# Water analysis accuracy tester

This calculator helps you determine the accuracy of your water analysis. The calculations are based on the principle of electro-neutrality. The principle of electro-neutrality requires that the sum in eq/L or meq/L of the positive ions (cations) must equal the sum of negative ions (anions) in solution, thus:

 Ions Concentration Weight [g/mole] Charge mg/meq meq/L Ca2+ mg/L g/m3 ppm eq/L meq/L mol/L mmol/L 40,1 2 20,1 Mg2+ mg/L g/m3 ppm eq/L meq/L mol/L mmol/L 24,3 2 12,2 Na+ mg/L g/m3 ppm eq/L meq/L mol/L mmol/L 23,0 1 23,0 K+ mg/L g/m3 ppm eq/L meq/L mol/L mmol/L 39,1 1 39,1 HCO3- mg/L g/m3 ppm eq/L meq/L mol/L mmol/L 61,0 1 61,0 SO42- mg/L g/m3 ppm eq/L meq/L mol/L mmol/L 96,1 2 48,1 Cl- mg/L g/m3 ppm eq/L meq/L mol/L mmol/L 35,5 1 35,5 NO3- mg/L g/m3 ppm eq/L meq/L mol/L mmol/L 62,0 1 62,0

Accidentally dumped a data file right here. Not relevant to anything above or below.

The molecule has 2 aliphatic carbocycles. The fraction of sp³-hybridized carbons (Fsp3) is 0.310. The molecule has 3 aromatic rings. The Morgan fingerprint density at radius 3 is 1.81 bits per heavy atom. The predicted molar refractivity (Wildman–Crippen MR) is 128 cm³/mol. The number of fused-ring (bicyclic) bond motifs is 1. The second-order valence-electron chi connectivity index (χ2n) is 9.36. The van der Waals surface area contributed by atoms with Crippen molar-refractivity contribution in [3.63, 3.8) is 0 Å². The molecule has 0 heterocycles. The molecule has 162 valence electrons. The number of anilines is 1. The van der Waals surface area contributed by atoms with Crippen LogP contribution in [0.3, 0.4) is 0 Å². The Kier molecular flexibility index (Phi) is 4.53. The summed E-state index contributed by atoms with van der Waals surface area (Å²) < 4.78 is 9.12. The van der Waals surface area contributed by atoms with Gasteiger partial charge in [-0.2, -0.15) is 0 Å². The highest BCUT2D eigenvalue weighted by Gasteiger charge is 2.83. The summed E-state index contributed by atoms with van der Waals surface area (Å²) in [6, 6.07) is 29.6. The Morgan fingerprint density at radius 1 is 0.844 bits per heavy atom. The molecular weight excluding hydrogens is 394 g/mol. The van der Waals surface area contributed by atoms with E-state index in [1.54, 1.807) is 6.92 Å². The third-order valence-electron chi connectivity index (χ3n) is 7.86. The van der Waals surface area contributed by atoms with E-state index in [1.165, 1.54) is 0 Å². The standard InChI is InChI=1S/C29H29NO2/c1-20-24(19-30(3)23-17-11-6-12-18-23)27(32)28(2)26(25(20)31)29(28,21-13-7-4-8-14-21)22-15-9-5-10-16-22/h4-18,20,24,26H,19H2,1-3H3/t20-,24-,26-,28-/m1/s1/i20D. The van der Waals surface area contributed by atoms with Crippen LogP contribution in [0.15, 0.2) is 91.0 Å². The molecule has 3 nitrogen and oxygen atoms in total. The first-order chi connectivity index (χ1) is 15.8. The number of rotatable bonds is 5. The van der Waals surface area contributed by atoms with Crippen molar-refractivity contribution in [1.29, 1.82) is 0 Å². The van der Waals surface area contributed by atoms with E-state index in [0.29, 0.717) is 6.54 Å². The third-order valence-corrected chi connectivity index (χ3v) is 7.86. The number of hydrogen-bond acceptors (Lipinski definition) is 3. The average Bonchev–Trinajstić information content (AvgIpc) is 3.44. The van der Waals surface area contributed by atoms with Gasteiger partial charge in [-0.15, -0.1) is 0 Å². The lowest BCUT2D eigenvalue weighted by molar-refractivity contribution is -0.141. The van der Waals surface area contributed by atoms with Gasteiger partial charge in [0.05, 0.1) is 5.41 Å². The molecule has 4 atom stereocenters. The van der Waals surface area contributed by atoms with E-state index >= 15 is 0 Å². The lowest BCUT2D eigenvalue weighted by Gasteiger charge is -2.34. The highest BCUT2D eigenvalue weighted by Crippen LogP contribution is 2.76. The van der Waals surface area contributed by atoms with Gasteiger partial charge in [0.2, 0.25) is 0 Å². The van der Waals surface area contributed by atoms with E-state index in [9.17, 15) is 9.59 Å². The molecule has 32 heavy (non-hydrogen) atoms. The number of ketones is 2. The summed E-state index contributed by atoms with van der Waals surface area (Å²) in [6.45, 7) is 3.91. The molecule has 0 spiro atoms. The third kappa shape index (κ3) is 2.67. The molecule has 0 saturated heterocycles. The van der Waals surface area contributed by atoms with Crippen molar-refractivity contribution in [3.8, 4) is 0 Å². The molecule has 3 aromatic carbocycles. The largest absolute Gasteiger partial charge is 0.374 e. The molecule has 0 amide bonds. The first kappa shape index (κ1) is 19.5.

meq/L meq/L Percent difference % Interpretation of the percent difference

The acceptance criteria for the percent difference are as given below:

 meq/L Acceptable difference 0 - 3.0 ± 0.2 % 3.0 - 10.0 ± 2% 10 - 800 ± 5%

The percent difference is calculated with the following formula:

 Percent difference

The equivalent weight (g/eq or mg/meq) of a compound is defined as:

 Equivalent weight=

 where: M= molecular weight, g Z= charge

Remark: The table above shows only the ions that are usually present in tap water. If you have for example Silicates and Fluorides in your water, the judgment on the analysis accuracy is not totally correct.

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